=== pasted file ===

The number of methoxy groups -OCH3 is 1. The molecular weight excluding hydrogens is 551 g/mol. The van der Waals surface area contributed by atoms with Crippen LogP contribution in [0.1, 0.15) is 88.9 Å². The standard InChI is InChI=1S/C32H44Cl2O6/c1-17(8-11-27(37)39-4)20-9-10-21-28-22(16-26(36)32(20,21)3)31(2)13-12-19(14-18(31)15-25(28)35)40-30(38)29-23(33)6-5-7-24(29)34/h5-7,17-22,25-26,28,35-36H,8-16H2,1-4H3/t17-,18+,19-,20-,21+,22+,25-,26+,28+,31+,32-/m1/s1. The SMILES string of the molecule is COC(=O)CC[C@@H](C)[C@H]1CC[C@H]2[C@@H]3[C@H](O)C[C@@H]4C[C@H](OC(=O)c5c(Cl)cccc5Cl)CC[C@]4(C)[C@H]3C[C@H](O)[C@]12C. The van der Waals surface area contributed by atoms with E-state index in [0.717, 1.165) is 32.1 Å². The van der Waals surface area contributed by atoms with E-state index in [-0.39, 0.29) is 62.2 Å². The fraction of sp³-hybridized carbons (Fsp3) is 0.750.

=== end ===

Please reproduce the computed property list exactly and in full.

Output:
The number of methoxy groups -OCH3 is 1. The molecular weight excluding hydrogens is 551 g/mol. The van der Waals surface area contributed by atoms with Crippen LogP contribution in [0.1, 0.15) is 88.9 Å². The standard InChI is InChI=1S/C32H44Cl2O6/c1-17(8-11-27(37)39-4)20-9-10-21-28-22(16-26(36)32(20,21)3)31(2)13-12-19(14-18(31)15-25(28)35)40-30(38)29-23(33)6-5-7-24(29)34/h5-7,17-22,25-26,28,35-36H,8-16H2,1-4H3/t17-,18+,19-,20-,21+,22+,25-,26+,28+,31+,32-/m1/s1. The SMILES string of the molecule is COC(=O)CC[C@@H](C)[C@H]1CC[C@H]2[C@@H]3[C@H](O)C[C@@H]4C[C@H](OC(=O)c5c(Cl)cccc5Cl)CC[C@]4(C)[C@H]3C[C@H](O)[C@]12C. The van der Waals surface area contributed by atoms with E-state index in [0.717, 1.165) is 32.1 Å². The van der Waals surface area contributed by atoms with E-state index in [-0.39, 0.29) is 62.2 Å². The fraction of sp³-hybridized carbons (Fsp3) is 0.750.